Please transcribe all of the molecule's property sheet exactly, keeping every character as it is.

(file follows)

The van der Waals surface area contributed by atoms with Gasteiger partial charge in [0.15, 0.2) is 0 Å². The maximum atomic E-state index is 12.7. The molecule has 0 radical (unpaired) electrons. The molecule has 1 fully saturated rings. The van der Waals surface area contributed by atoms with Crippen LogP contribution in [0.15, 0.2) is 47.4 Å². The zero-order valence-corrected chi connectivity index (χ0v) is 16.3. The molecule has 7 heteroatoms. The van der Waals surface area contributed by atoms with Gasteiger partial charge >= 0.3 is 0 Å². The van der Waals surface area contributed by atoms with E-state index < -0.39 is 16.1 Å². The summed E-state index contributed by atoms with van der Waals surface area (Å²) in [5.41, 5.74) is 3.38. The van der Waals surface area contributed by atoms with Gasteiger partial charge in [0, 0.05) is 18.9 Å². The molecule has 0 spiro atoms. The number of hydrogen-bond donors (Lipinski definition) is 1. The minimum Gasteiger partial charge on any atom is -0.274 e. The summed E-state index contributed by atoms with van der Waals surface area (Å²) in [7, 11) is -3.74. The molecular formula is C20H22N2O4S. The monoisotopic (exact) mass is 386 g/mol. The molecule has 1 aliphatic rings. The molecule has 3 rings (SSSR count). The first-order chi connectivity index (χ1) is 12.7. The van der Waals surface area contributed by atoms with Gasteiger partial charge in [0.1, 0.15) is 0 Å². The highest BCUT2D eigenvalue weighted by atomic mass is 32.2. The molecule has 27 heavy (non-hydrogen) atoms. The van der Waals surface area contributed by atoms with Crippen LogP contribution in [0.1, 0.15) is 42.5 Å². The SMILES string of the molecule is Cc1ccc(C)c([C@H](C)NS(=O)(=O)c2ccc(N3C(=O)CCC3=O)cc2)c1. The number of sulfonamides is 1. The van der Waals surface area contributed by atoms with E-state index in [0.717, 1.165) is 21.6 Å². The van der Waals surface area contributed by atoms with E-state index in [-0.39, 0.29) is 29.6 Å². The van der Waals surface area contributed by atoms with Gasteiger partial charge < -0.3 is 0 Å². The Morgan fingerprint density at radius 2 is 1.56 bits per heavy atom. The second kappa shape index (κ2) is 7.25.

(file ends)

The van der Waals surface area contributed by atoms with Gasteiger partial charge in [0.15, 0.2) is 0 Å². The maximum atomic E-state index is 12.7. The molecule has 0 radical (unpaired) electrons. The molecule has 1 fully saturated rings. The van der Waals surface area contributed by atoms with Crippen LogP contribution in [0.15, 0.2) is 47.4 Å². The zero-order valence-corrected chi connectivity index (χ0v) is 16.3. The molecule has 7 heteroatoms. The van der Waals surface area contributed by atoms with Gasteiger partial charge >= 0.3 is 0 Å². The van der Waals surface area contributed by atoms with E-state index < -0.39 is 16.1 Å². The summed E-state index contributed by atoms with van der Waals surface area (Å²) in [5.41, 5.74) is 3.38. The van der Waals surface area contributed by atoms with Gasteiger partial charge in [0, 0.05) is 18.9 Å². The molecule has 0 spiro atoms. The number of hydrogen-bond donors (Lipinski definition) is 1. The minimum Gasteiger partial charge on any atom is -0.274 e. The summed E-state index contributed by atoms with van der Waals surface area (Å²) in [7, 11) is -3.74. The molecular formula is C20H22N2O4S. The monoisotopic (exact) mass is 386 g/mol. The molecule has 1 aliphatic rings. The molecule has 3 rings (SSSR count). The first-order chi connectivity index (χ1) is 12.7. The van der Waals surface area contributed by atoms with Gasteiger partial charge in [0.1, 0.15) is 0 Å². The highest BCUT2D eigenvalue weighted by atomic mass is 32.2. The molecule has 27 heavy (non-hydrogen) atoms. The van der Waals surface area contributed by atoms with Crippen LogP contribution in [0.1, 0.15) is 42.5 Å². The SMILES string of the molecule is Cc1ccc(C)c([C@H](C)NS(=O)(=O)c2ccc(N3C(=O)CCC3=O)cc2)c1. The number of sulfonamides is 1. The van der Waals surface area contributed by atoms with E-state index in [0.717, 1.165) is 21.6 Å². The van der Waals surface area contributed by atoms with E-state index in [-0.39, 0.29) is 29.6 Å². The van der Waals surface area contributed by atoms with Gasteiger partial charge < -0.3 is 0 Å². The Morgan fingerprint density at radius 2 is 1.56 bits per heavy atom. The second kappa shape index (κ2) is 7.25.